Instructors often equate teaching with lecturing. That's not surprising, because most of us had lectures throughout high school and college. But when asked to describe how they learn best, teachers' answers vary, from reading on their own to trying new things to talking about ideas with others. Research on learning backs this up.
Read the following myths and facts about learning.
Myth We must be sitting in a chair at all times in order to learn.
Our ability to learn by experience diminishes in direct proportion to the amount of time we spend sitting.
Myth The person who does the most listening does the most learning.
The person doing the most talking, moving, or writing is doing the most learning.
Myth The best way to teach is to give information in a well-planned lecture.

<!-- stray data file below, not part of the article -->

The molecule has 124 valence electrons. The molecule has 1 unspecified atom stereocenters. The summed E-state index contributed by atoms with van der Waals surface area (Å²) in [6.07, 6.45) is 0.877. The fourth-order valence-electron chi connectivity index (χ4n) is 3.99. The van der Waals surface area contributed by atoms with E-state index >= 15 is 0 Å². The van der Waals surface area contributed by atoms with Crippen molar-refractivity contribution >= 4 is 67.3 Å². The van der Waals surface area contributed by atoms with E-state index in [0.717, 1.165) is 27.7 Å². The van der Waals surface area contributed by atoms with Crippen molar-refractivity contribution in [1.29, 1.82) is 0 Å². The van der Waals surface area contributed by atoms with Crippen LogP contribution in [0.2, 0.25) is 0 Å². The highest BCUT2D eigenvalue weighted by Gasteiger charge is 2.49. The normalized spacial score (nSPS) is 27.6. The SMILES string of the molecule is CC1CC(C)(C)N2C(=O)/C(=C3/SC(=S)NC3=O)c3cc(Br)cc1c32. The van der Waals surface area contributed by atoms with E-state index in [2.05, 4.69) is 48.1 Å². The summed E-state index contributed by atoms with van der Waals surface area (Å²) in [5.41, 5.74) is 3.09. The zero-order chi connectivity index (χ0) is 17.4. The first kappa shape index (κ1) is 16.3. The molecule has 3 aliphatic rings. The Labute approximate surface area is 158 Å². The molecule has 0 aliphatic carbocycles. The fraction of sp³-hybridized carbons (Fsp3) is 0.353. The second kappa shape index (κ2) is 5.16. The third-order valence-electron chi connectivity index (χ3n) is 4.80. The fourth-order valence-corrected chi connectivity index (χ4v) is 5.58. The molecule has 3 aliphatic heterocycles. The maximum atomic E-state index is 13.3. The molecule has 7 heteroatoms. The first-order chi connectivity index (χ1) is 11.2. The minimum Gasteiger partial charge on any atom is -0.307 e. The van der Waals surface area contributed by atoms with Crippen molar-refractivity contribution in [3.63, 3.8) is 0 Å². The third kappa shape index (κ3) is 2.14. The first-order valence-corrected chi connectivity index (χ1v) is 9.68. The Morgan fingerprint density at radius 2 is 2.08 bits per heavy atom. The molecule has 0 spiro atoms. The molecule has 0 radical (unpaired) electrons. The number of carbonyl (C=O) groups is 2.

We remember 10 to 20 percent of what we hear. If we want someone to "hear" something, we lecture. If we want students to "learn," we need to work as a guide on the side and involve them.
Myth If we'd only listen, we'd remember more.
We learn and remember 80 to 90 percent of what we do and say. In order to learn anything well, we need to talk about it with each other and do it a number of times.
Myth The more "serious" the learning is, the more we will remember.
We learn and remember best when we are engaged and enjoying what we're doing.
Myth Fun is marginal to learning.
Not only do we learn best and remember more when we enjoy success at an appropriately challenging experience, we also will be more willing to seek out other challenging experiences.
Myth The only person who should be the "sage on the stage" is the expert in the field.
We are all in the process of becoming experts in something. The more of our knowledge we share with others, the more we learn.
Adapted from the Association for Supervision and Curriculum Development, www.ascd.org.
Most people learn best by actively working with new concepts and ideas, solving problems, asking and answering questions, discussing, debating, brainstorming, researching, and explaining. Successful teachers provide students with opportunities to engage in these types of activities.